Green River reunion powers Sub Pop party

Perform on second day of label's 20th anniversary bash

SEATTLE -- It was the birthday present everybody wanted from the start. Stone Gossard and Jeff Ament of Pearl Jam and Mother Love Bone. Mudhoney's Mark Arm and Steve Turner. Mother Love Bone/Love Battery guitarist Bruce Fairweather. Drummer Alex Shumway. Every member of original grunge band Green River, joined together for the first time in two decades.

Heard through a port-a-potty, moments after "This Town" ended on Day 2 of Sub Pop Records' 20th anniversary fest at Seattle's Marymoor Park: "If they were that good back then, they never would have broken up."

This seemed to be a firm consensus. Some rock 'n' roll reunions fall flat when musicians can't regain the spark of youthful energy and DIY not-quite-incompetence. But Green River's anthems sounded better with a touch of polish and precision. The 1985 classic "Swallow My Pride" (re-cut by the band in 1988, and also covered by Soundgarden, Fastbacks and Pearl Jam) sounded almost pop.

Freed from the guitar he plays in Mudhoney, Arm could indulge his outer Iggy, stalking the stage in a white ringer T-shirt from something called "Green River Summer Camp." Turner and Gossard were almost twins -- similarly cool glasses, shaggy hair and groomed full beards -- and faced each other the entire set, bonding a la Bruce Springsteen and Little Steven Van Zandt, while Ament grinned ear-to-ear each time he joined Fairweather on backing vocals.

Other highlights of the set included "P.C.C.," the Dead Boys cover "Ain't Nothin' to Do" and "Leech" an unreleased track that was later borrowed by the Melvins (as "Leeech"). Or was it? "We wrote this song in 1984," Arm said from the stage. "It was just a demo tape we passed along. The Melvins later, in Led Zeppelin-like fashion, recorded the song and credited it to themselves -- making us the Willie Dixon of grunge." As if they weren't already.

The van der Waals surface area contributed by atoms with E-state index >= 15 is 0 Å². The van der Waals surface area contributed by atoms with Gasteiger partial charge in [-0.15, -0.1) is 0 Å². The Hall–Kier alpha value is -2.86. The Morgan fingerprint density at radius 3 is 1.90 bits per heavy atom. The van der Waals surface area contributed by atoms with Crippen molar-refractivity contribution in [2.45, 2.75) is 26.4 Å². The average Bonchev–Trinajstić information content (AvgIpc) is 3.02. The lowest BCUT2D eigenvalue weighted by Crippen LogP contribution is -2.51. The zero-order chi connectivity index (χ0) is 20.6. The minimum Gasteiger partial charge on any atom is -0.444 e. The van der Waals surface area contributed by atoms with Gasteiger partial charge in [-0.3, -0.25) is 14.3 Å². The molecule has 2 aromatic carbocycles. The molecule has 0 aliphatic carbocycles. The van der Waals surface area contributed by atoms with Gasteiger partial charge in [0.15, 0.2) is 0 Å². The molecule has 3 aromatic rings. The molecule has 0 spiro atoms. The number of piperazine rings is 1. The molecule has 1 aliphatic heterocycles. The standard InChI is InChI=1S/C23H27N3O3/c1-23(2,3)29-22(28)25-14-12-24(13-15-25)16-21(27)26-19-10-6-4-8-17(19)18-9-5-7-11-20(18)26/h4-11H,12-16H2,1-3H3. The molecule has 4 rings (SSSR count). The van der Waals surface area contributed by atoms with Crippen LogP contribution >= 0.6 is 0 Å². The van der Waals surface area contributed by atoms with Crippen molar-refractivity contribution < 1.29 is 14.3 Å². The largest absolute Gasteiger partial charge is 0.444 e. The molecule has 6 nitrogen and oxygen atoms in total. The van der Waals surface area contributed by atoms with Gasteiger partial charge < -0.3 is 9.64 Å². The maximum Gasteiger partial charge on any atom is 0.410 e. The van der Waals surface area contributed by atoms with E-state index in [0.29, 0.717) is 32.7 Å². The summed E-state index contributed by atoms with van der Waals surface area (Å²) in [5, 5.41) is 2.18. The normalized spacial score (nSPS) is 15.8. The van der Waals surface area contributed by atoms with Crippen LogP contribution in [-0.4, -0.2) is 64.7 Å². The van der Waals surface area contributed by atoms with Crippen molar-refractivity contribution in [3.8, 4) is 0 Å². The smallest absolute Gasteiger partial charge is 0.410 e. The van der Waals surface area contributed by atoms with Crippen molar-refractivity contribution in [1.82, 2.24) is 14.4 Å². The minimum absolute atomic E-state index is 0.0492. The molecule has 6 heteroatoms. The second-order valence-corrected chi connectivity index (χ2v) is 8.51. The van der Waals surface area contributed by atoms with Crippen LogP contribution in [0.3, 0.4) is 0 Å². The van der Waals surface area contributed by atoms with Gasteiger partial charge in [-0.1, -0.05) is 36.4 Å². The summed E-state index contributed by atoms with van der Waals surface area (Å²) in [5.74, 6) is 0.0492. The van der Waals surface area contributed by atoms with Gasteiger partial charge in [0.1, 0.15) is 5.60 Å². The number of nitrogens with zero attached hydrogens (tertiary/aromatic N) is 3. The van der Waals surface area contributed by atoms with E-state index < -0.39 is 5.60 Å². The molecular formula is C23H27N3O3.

Beyond the closing set from adored indie rockers Wolf Parade, Sunday was a day for cultists and the cognoscenti, with a roster made up of another band from Sub Pop's infancy (Les Thugs), a pair of mid- to late '90s favorites (Red Red Meat, Beachwood Sparks) and eight current artists.

Originally known as the fourth band in the Sub Pop singles club (after the somewhat more heralded Nirvana, Mudhoney/Sonic Youth and Flaming Lips), Les Thugs went on to make four records for the label. The French quartet's set of ferocious, catchy songs -- punk-garage in the same vein as Aussie greats Radio Birdman, another group that ended up in Sub Pop's orbit -- was sparsely watched but fiercely loved by all who did so, including label co-founder Jonathan Poneman, head-bobbing happily in the fifth row.

The "band's band" of the day was Comets On Fire, the regressive and relentless San Francisco avant-rockers fronted by Ethan Miller. As with the Vaselines on Saturday, the wings filled up with other bands, among them every member of Green River. Arm's slowly bobbing head suggested he had given himself over fully to Comets On Fire's relentless noise-trance, while Gossard and Ament seemed to grin in wonder at the band's complete commitment to its sound.

Also on the bill Sunday were Kiwis the Ruby Suns; space-rock heavies Kinski and pop classicists Grand Archives (both from Seattle); freaky Portland roots-diggers Blitzen Trapper, hyperactive U.K. quintet Foals and L.A. duo No Age. "This next song's a Nirvana cover," joked the latter combo's drummer/vocalist Dean Spunt before one song. No one bought it for a minute.